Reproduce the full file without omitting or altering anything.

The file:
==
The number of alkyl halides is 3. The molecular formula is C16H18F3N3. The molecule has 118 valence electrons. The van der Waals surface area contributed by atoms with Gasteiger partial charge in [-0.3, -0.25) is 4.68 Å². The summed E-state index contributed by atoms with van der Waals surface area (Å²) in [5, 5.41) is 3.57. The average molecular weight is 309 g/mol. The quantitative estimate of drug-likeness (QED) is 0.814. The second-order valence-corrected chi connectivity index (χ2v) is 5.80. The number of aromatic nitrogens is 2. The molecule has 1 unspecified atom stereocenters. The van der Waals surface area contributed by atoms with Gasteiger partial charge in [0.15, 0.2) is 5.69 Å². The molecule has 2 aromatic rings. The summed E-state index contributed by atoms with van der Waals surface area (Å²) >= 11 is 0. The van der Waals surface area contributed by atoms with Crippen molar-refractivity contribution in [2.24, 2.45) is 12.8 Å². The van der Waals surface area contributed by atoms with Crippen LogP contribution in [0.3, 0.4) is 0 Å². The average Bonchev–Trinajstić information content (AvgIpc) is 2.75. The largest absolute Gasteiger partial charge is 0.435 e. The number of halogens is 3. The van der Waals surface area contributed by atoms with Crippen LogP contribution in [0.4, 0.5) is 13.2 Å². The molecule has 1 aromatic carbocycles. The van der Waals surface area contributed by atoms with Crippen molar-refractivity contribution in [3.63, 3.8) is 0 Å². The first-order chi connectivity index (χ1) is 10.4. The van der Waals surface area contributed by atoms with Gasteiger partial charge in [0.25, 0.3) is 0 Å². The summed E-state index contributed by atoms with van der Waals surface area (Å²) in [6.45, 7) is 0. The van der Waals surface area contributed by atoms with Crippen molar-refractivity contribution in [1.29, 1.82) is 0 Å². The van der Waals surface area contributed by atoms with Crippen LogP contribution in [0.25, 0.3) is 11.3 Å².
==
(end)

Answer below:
The number of alkyl halides is 3. The molecular formula is C16H18F3N3. The molecule has 118 valence electrons. The van der Waals surface area contributed by atoms with Gasteiger partial charge in [-0.3, -0.25) is 4.68 Å². The summed E-state index contributed by atoms with van der Waals surface area (Å²) in [5, 5.41) is 3.57. The average molecular weight is 309 g/mol. The quantitative estimate of drug-likeness (QED) is 0.814. The second-order valence-corrected chi connectivity index (χ2v) is 5.80. The number of aromatic nitrogens is 2. The molecule has 1 unspecified atom stereocenters. The van der Waals surface area contributed by atoms with Gasteiger partial charge in [0.15, 0.2) is 5.69 Å². The molecule has 2 aromatic rings. The summed E-state index contributed by atoms with van der Waals surface area (Å²) >= 11 is 0. The van der Waals surface area contributed by atoms with Crippen molar-refractivity contribution in [2.24, 2.45) is 12.8 Å². The van der Waals surface area contributed by atoms with Crippen LogP contribution in [0.3, 0.4) is 0 Å². The average Bonchev–Trinajstić information content (AvgIpc) is 2.75. The largest absolute Gasteiger partial charge is 0.435 e. The number of halogens is 3. The van der Waals surface area contributed by atoms with Crippen LogP contribution in [0.4, 0.5) is 13.2 Å². The molecule has 1 aromatic carbocycles. The van der Waals surface area contributed by atoms with Crippen molar-refractivity contribution in [3.63, 3.8) is 0 Å². The first-order chi connectivity index (χ1) is 10.4. The van der Waals surface area contributed by atoms with Gasteiger partial charge in [0.25, 0.3) is 0 Å². The summed E-state index contributed by atoms with van der Waals surface area (Å²) in [6.45, 7) is 0. The van der Waals surface area contributed by atoms with Crippen molar-refractivity contribution in [1.29, 1.82) is 0 Å². The van der Waals surface area contributed by atoms with Crippen LogP contribution in [0.25, 0.3) is 11.3 Å².